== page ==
The cartels themselves are fascinating also, but in a disturbing way. You really have to wonder about the psyche of people that murder entire families for retribution or sew faces onto soccer balls to send a message (yes, this happened). The power of these cartels also far exceed even what Americans usually consider to be heavy-hitters in the organized crime world. In the case of Los Zetas in particular, these cartels have capabilities that rival multinational terrorist groups like al-Qaeda. They even have paramilitary training camps to train new recruits. A frightening thought indeed. Grillo also notes the the Zetas have expanded their operations to include producing pirated DVDs of commercial films. I never considered pirated DVDs to be such a bad crime before, but when you consider that the profits support a group that massacred over seventy innocent migrants in a single incident in 2010, it really makes you think.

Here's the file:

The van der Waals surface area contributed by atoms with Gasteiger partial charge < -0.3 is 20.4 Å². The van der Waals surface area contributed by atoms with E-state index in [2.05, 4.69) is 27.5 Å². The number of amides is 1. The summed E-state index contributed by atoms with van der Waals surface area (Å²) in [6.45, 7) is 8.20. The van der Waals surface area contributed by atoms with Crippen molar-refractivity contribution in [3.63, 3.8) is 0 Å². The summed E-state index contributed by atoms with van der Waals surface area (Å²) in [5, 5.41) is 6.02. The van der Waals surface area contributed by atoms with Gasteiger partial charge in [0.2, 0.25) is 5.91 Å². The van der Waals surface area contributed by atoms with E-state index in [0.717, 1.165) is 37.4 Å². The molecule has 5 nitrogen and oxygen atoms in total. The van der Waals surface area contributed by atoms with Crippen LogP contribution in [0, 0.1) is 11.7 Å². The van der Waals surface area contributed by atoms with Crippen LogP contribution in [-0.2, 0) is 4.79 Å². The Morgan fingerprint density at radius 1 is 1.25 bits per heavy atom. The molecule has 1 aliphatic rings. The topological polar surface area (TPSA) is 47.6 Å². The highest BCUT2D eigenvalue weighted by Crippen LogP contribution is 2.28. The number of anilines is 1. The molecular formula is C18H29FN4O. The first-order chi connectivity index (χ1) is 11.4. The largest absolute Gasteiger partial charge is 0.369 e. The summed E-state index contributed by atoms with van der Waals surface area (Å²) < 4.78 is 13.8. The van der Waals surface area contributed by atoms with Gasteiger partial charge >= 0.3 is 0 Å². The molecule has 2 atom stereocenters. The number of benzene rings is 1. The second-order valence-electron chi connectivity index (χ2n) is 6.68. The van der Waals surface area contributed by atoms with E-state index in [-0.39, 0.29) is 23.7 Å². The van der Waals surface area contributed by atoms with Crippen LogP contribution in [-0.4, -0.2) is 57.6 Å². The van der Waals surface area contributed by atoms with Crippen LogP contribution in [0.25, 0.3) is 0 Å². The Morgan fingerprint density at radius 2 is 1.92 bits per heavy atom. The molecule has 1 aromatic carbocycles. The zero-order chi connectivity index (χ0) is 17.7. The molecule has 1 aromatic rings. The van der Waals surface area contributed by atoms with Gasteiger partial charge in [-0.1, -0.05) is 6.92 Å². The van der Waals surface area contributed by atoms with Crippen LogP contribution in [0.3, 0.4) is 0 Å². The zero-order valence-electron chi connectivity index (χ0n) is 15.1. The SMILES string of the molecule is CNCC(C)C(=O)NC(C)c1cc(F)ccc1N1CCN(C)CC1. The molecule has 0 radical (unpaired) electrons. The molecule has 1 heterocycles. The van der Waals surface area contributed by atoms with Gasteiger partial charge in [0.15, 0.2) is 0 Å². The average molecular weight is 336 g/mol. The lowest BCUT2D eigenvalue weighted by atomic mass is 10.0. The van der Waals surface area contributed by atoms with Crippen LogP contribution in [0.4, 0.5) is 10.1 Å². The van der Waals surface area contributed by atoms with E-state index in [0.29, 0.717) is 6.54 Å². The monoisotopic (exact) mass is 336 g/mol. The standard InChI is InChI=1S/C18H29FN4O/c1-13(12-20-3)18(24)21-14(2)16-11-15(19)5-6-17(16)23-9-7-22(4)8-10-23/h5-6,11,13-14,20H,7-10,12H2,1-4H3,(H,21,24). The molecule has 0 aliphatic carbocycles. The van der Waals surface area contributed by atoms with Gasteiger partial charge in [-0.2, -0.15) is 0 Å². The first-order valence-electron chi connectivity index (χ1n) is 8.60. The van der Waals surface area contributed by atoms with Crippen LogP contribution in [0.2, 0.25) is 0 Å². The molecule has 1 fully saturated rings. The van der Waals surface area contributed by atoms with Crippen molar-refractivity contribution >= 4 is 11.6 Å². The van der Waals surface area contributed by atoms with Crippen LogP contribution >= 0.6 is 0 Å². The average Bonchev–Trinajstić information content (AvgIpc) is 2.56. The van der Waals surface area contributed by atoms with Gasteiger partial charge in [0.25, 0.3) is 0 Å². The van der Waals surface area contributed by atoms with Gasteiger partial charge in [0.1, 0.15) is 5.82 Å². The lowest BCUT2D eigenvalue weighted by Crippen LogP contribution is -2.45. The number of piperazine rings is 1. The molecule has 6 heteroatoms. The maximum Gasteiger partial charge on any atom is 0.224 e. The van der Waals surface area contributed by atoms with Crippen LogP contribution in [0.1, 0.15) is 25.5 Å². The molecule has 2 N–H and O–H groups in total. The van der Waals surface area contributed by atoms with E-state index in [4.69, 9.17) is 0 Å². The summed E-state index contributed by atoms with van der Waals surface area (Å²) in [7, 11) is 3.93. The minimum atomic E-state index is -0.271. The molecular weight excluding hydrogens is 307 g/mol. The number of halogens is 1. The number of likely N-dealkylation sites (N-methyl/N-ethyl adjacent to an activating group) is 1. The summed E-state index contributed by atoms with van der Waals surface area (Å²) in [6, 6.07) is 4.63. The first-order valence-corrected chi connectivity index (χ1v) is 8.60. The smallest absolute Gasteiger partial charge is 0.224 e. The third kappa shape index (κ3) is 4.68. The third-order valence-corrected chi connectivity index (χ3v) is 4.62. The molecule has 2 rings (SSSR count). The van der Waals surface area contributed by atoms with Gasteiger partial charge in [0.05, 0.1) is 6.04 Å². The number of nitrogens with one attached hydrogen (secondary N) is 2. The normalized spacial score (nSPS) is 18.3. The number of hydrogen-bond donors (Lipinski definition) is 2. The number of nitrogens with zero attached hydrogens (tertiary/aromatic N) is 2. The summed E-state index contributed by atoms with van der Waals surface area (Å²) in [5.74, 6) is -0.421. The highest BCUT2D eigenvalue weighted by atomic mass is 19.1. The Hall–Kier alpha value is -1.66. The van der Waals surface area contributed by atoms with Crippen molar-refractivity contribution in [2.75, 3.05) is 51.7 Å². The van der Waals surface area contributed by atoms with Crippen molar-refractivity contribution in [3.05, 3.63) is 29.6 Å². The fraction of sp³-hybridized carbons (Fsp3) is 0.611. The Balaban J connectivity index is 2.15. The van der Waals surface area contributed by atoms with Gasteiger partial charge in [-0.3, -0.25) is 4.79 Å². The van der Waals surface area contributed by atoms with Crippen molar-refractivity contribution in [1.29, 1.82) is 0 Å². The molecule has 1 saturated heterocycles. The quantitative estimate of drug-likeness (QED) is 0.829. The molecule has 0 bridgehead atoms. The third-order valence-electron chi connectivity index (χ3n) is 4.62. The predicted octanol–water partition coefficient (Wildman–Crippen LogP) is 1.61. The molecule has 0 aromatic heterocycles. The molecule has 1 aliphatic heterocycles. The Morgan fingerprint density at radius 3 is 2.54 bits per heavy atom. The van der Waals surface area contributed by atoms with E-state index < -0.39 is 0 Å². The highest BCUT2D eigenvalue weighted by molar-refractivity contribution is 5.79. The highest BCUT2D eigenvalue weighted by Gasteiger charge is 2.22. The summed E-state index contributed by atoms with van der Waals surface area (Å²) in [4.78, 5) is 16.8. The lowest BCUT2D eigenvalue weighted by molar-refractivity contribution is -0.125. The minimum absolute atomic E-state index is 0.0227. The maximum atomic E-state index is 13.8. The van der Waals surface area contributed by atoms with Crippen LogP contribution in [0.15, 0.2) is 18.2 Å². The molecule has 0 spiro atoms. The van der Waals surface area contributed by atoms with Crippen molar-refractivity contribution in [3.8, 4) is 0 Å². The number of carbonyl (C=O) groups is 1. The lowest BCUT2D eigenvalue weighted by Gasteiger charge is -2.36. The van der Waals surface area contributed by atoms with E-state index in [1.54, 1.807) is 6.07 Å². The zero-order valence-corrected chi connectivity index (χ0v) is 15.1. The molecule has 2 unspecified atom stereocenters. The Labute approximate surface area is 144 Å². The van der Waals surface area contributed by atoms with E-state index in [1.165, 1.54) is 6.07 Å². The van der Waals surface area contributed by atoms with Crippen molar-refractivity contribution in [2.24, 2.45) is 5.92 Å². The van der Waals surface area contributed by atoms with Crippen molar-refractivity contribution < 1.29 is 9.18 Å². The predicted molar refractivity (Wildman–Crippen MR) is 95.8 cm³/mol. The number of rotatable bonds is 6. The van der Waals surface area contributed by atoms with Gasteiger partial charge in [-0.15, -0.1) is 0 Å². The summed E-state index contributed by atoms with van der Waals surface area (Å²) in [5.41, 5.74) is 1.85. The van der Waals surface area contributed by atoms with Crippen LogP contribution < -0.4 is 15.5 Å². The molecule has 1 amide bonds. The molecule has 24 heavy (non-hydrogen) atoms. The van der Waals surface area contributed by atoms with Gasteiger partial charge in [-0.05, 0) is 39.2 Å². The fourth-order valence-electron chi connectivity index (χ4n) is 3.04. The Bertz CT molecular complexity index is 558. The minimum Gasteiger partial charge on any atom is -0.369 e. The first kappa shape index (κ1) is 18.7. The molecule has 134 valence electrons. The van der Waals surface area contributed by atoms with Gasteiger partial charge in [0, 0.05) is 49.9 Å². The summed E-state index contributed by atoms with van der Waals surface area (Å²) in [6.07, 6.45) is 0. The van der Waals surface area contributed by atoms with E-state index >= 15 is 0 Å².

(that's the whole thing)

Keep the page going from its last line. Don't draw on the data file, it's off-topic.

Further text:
Grillo provides an even-handed analysis of the situation in Mexico and writes with appropriate gravity on the toll of the extreme violence taking place, while at the same time eschewing “true crime” sensationalism and not being alarmist. Things are bad enough down there without sensationalizing the violence. For those interested in learning about the drug situation in Mexico and its impact El Narco is an excellent starting point, being a sobering overview of Narco culture.

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Daredevil Noir by Irvine and Coker

(Marvel, 2010)